A lot of people say that aliens have visited them, but with how little we understand the human mind it could be just as likely these people are having some sort of collective psychological experience, or are just crazy. At the end of the day, the photographic evidence doesn’t really stand up to scrutiny IMHO.
S&S: Was it intimidating, helpful (or both) having Sir Ridley Scott attached to the film as producer?
JB: It’s only intimidating when you throw his knighthood around like that. Otherwise, he’s a really lovely, insightful man. He wasn’t on set day-to-day, but he did offer his advice and the producers at Scott Free were very supportive. Myself, the cast and crew, we were all just motivated to make something that was of the quality of his own work. We were all really driven to make something that he would like and sign off on.
S&S: How long did Phoenix Forgotten take to film from pre-production to finished film?
JB: We shot and edited the movie together over time. We started shooting in December 2015. We shot for about four weeks, then we worked on a rough-cut. Once we had that, we shot for one more week, filling in some holes, and then at that point we had a cut that we all felt could work and moved towards finishing the movie. We shot a day or two here and there after that, getting odds and ends and VFX plates, and really only put the finishing touches on the movie a few weeks ago.
S&S: Phoenix Forgotten has a strong found footage element. Many people feel that this particular style has hit its saturation point. Do you think this will work against you with Phoenix Forgotten’s general reception?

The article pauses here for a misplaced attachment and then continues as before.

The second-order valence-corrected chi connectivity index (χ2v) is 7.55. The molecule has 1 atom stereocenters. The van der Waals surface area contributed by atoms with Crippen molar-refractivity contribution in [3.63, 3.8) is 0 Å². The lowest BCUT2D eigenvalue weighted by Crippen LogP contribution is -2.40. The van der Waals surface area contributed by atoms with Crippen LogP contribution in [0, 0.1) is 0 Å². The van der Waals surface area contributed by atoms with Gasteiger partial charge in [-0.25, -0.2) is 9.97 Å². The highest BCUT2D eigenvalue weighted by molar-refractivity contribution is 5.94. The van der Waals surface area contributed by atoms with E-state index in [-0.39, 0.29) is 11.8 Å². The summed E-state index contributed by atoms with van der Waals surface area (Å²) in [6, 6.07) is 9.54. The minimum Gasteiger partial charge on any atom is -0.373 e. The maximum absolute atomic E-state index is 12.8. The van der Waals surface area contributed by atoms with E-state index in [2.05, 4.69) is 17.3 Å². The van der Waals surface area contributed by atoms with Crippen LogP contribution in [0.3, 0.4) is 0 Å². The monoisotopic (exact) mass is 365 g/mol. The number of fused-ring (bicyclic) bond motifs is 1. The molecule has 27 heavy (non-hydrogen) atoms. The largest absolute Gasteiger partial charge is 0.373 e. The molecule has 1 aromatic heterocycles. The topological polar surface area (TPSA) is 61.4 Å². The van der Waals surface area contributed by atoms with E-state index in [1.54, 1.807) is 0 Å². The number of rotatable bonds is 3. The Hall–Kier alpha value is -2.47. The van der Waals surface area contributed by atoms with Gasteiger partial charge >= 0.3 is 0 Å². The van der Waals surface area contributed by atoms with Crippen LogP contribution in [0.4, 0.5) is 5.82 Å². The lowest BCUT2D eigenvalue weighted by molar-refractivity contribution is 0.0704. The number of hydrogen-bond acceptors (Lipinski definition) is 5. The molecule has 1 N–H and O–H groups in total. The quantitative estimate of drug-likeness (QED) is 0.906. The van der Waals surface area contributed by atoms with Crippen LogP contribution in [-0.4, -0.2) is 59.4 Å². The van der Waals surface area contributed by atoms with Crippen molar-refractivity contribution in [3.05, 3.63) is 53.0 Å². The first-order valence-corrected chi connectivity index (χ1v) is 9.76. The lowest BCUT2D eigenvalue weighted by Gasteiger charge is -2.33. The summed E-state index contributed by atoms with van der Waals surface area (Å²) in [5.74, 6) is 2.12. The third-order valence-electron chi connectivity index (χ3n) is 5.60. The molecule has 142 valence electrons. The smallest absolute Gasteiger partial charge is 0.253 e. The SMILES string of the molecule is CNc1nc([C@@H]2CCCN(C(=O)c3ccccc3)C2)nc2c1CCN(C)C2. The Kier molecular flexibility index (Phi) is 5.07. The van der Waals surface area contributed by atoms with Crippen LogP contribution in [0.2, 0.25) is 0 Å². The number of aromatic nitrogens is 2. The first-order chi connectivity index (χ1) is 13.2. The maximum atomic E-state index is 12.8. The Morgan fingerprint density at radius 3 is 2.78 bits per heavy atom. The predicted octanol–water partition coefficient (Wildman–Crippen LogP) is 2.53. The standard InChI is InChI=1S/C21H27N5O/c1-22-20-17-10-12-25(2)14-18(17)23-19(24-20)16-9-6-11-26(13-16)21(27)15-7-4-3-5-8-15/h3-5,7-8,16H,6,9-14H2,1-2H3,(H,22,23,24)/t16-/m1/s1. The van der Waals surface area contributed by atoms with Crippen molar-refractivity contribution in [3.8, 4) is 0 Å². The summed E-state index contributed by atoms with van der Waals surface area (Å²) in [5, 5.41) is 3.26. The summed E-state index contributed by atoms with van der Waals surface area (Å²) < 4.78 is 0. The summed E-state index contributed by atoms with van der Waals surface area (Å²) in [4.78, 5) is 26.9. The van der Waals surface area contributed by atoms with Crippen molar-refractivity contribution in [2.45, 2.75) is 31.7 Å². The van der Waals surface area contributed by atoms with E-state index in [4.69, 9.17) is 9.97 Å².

JB: That was definitely something we were mindful of, but the found footage device works particularly well for this story, for these characters. It’s about a kid who films a UFO sighting, and then catches the bug – he sets out to investigate what it was and film it again. So the camera is a part of the quest here in a way it wouldn’t be in a movie about time travel or something else. It’s particularly suited for this story.
And then also the first half of the movie is more in the style of a cinematic documentary, like Making of a Murderer, or any Errol Morris or Werner Herzog film. So it’s not shaky-cam from start to finish, it’s a mix of styles that’s justified by the story.
S&S: Many of your credits on IMDB are documentary associated, even if you weren’t attached as producer or director. What draws you to working on these types of films?
JB: When I was in high school I wanted to be a journalist. I just gravitated towards writing and graphic design, I liked getting out into the world and discovering things. And then the first Matrix came out, and that pointed me towards Hollywood from then on. But even when it comes to fiction I have a journalistic approach, I do a lot of research and I find real-world models for fictional characters. Not sure why that’s the case, it’s just my process. As they say, truth can be stranger than fiction.
S&S: Do you think you’ll work with any of the crew members (be they cast or otherwise) in the future?
JB: I was very blessed to have such a talented bunch of weirdos forming my cast. Truly, they brought so much to the movie in terms of creativity and hard work. If enough of your readers see the movie, I would be happy to make a sequel and continue their story! I was very blessed to have such a talented bunch of weirdos forming my cast. Truly, they brought so much to the movie in terms of creativity and hard work. If enough of your readers see the movie, I would be happy to make a sequel and continue their story!
S&S: What excites you about Phoenix Forgotten?
JB: In a lot of ways it’s auto-biographical. I was into all this UFO shit when I was Josh’s age, and if I had filmed a UFO myself, and my footage appeared on the news, I would be as excited as he is in the movie, and would have pursued the lights in the same way he does. What these three kids experience is exciting, and I hope the audience shares that!
S&S: Do you have any projects in the hopper now?
JB: None that are far enough along to discuss, unfortunately. BUT I hope you’ll hear from me again soon!